By Pip Hinman
SYDNEY — Tasmanian Greens leader Christine Milne and Australian Conservation Foundation director Tricia Caswell were guest speakers at a public lecture organised by the Centre for Peace and Conflict Studies at Sydney University on March 23. Of the two well-known environmentalists, Milne expressed a broader and more radical view of how to achieve a green future.
Milne focused largely on arguments about the need to build a less alienated society and improve everyone's quality of life. She stressed the need to "not lose sight of the fact that all things are interconnected and that we are just a strand in a web".
The choice, she said, is to live in "an enterprise association" or a "society". There were many groups and small parties, like the Greens, striving to "work towards an ethical future". "We need a complete rethinking of values — not just bandaids."
Milne said it was simply hypocritical of the federal ALP to accuse the new shadow environment minister, Rod Kemp, of not being willing to use the federal external affairs power to override the states, while John Faulkner has refused to intervene to save the Tarkine wilderness from "the road to nowhere".
Apart from Australian environmental issues, Milne commented on the federal government's use of the aid budget as "the export budget for business and industry", GATT as a destroyer of cultures and less developed countries and the government's support of Indonesia's illegal occupation of East Timor.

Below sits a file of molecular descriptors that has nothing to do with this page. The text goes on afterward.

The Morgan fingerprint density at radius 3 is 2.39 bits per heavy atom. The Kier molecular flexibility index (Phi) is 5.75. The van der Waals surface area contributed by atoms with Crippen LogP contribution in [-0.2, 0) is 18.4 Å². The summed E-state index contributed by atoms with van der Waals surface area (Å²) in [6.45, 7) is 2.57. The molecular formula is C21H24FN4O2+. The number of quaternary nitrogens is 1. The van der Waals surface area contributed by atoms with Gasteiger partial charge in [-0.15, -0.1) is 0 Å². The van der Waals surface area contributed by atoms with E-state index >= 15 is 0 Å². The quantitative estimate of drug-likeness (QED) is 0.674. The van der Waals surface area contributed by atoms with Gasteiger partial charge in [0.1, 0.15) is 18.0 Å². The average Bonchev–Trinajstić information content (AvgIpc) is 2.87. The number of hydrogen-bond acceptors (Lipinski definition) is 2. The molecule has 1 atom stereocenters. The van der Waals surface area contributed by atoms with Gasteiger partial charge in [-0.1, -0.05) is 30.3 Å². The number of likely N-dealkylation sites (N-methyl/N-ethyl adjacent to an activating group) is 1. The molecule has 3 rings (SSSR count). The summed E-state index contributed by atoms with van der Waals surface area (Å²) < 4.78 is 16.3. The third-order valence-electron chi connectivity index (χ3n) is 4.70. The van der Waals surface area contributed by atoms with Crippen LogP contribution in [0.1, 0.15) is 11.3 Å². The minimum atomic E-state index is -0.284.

After outlining many areas in which the major corporations and parties in government are exacerbating both the environment crisis and social injustice, Milne nevertheless argued strongly for an optimistic perspective. "Young people are far more radical than their parents", she said, maintaining that the new generations offer hope for realising an alternative form of society.
Caswell, who focused on "pragmatic" issues, outlined the ACF's main projects, including research and lobbying around greenhouse gas emissions, saving old-growth forests, water, and green jobs and industry.
She said ACF's role is to lobby politicians and industry representatives on the benefits of being "green".
Although she said Australian companies were lagging behind, Caswell is optimistic that corporate Australia will come to the party with the development of new production technologies. They should learn from some Japanese firms which pride themselves on being "ecobusinesses", she said.